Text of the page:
Do people with diabetic retinopathy have a lot of pain?

Usually not. Diabetic retinopathy is not a painful condition, although it can be potentially blinding. People with severe retinopathy can develop new blood vessel growth over their iris, which can clog the drainage system of the eye. This can lead to elevated pressure in the eye, which can cause severe pain.
Not typically. Diabetic retinopathy results in damage to blood vessels in the retina. This can lead to bleeding, swelling in the retina, and even retinal detachment. None of these are painful. However, in very advanced cases, blood vessels can grow in the front of the eye and cause a painful glaucoma. The eye usually becomes red and the vision blurry.

Related Questions

Do a lot of people get diabetic retinopathy?

About one-third. The incidence of diabetic retinopathy is about 1/3 of diabetics according to government statistics. The condition is related to how well the diabetes is controlled and if you have controlled any tendency toward high blood pressure. Take care of both of these conditions and you are less likely to get the retinopathy. Read more...
See below. Uncontrolled diabetes mellitus (high blood sugar) causes the retinal vessels to leak. This leads to swelling and bleeding and scarring in the retina, and is a major cause of blindness globally. This requires the help of a retina specialist for treatment. Read more...

Do lots of people get diabetic retinopathy, or is it unusual?

Very common. Diabetes is the leading cause of new cases of blindness among adults aged 20–74 years. In 2005–2008, 4.2 million (28.5%) people with diabetes aged 40 years or older had diabetic retinopathy, and of these, 655, 000 (4.4% of those with diabetes) had advanced diabetic retinopathy that could lead to severe vision loss. Read more...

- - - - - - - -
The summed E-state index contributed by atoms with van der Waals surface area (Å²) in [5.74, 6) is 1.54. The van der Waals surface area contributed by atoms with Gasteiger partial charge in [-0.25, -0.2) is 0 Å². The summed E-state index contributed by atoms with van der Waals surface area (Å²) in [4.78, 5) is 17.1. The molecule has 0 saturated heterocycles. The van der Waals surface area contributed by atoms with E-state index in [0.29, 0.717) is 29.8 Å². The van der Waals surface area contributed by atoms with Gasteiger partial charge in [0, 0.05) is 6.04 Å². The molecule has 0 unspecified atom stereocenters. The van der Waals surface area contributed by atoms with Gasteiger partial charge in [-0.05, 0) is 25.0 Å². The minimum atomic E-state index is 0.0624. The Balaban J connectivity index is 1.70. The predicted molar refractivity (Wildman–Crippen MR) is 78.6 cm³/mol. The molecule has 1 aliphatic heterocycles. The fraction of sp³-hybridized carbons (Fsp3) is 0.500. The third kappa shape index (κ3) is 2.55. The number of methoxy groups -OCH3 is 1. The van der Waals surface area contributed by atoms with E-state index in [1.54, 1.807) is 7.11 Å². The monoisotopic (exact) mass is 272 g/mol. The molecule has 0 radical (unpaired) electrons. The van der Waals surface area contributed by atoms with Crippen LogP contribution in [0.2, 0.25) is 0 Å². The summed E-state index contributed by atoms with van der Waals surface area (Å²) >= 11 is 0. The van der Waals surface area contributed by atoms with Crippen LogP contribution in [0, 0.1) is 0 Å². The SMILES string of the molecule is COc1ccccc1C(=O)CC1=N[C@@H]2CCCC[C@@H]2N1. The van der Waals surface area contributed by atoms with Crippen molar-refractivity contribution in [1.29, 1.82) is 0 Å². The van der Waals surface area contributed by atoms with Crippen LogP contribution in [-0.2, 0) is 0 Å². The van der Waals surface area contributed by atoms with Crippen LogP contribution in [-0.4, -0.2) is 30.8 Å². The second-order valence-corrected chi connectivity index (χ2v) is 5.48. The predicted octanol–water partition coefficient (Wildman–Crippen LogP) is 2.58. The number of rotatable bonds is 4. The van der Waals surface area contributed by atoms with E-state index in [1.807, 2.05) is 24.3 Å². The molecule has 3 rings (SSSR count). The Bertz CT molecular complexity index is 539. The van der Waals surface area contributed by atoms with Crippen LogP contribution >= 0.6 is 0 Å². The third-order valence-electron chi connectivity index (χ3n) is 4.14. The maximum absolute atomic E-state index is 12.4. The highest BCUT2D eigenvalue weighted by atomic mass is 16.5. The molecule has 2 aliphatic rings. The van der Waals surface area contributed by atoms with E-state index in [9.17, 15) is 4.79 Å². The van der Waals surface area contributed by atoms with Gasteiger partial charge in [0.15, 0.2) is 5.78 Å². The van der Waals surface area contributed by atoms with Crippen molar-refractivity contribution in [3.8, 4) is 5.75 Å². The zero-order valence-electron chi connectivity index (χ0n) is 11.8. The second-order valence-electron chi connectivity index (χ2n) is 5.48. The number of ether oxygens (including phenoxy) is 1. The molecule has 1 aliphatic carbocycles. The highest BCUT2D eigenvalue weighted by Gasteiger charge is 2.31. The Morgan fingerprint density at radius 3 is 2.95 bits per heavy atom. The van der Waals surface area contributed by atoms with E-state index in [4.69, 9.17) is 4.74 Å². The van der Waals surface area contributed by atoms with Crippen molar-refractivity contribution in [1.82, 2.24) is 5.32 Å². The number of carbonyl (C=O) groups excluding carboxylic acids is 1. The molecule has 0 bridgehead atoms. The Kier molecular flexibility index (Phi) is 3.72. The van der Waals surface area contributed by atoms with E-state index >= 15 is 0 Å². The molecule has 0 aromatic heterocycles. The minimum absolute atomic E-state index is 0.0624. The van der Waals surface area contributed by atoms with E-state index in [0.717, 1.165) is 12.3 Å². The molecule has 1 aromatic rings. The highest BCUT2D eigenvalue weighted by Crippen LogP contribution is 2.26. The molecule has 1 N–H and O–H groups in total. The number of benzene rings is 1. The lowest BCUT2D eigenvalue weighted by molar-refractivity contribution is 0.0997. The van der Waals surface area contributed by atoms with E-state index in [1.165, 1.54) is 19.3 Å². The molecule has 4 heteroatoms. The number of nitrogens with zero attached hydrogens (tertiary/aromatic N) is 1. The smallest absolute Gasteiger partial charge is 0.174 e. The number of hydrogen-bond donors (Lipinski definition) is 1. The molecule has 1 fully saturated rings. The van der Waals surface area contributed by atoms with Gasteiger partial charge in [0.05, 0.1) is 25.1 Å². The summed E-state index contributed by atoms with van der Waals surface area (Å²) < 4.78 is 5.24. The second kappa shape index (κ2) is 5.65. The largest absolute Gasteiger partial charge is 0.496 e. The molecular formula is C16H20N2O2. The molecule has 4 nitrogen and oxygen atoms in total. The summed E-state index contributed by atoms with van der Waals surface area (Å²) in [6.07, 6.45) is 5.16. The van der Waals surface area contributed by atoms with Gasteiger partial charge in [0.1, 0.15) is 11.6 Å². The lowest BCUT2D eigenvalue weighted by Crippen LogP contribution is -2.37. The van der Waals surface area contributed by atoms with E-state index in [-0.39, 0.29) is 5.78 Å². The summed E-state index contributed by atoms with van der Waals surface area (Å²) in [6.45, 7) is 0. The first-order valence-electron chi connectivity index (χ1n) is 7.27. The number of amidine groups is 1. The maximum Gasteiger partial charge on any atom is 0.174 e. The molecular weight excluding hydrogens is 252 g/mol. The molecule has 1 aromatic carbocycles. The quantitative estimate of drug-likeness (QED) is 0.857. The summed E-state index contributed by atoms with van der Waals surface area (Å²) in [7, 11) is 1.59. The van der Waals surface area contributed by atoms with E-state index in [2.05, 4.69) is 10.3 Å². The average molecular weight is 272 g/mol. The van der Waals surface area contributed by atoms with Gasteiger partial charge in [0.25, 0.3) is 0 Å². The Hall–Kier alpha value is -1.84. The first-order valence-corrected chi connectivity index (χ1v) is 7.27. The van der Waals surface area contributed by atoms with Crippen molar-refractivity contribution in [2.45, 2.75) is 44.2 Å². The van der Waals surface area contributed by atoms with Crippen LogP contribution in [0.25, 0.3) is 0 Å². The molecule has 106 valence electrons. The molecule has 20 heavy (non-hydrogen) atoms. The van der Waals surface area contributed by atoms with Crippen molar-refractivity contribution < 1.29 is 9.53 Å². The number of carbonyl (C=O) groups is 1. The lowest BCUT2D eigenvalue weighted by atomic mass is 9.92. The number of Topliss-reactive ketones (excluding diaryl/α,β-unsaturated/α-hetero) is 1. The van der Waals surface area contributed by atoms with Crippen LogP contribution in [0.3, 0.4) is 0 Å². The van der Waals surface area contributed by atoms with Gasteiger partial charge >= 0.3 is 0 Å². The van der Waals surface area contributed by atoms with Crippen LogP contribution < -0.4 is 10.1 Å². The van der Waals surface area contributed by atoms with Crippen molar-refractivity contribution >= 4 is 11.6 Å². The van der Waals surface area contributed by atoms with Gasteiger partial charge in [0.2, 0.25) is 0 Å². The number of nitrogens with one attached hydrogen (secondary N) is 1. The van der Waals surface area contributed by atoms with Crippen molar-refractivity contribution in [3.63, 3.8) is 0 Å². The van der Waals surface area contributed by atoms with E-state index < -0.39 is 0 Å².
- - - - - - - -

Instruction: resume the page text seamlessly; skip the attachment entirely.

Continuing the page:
Not unusual. Retinopathy is one of the consequences of uncontrolled diabetes and is one of the most common causes of blindness in the US. Read more...

What happens if, after you have had diabetic retinopathy and lose a lot of your vision, your sight returns?

Not good. Adults with diabetic retinopathy most often lose vision from swelling in the retina. With good control of blood sugars this can sometimes resolve. If you start to develop poor blood sugar control, elevated blood pressure, or elevated cholesterol the swelling can return causing fluctuating vision. Diabetics can also develop bleeding in their eyes causing vision changes. Go to your eye doctor. Read more...
Depends. If you develop swelling in the retina again and it was reversible then it is possible to regain some of your vision with repeat treatment, however if you develop a detachment from diabetic retinopathy, it may not be reversible. Read more...

Do doctors see a lot of patients with diabetic retinopathy?

About 1/3. The incidence of diabetic retinopathy is about 1/3 of diabetics according to government statistics. The condition is related to how well the diabetes is controlled and if you have controlled any tendency toward high blood pressure. Take care of both of these conditions and you are less likely to get the retinopathy. Read more...
Yes. Diabetic retinopathy is the leading cause of vision loss in working aged adults. It may become increasingly common as more americans become ill with diabetes. It is recommended that diabetics get annual screenings for retinopathy by an ophthalmologist. Read more...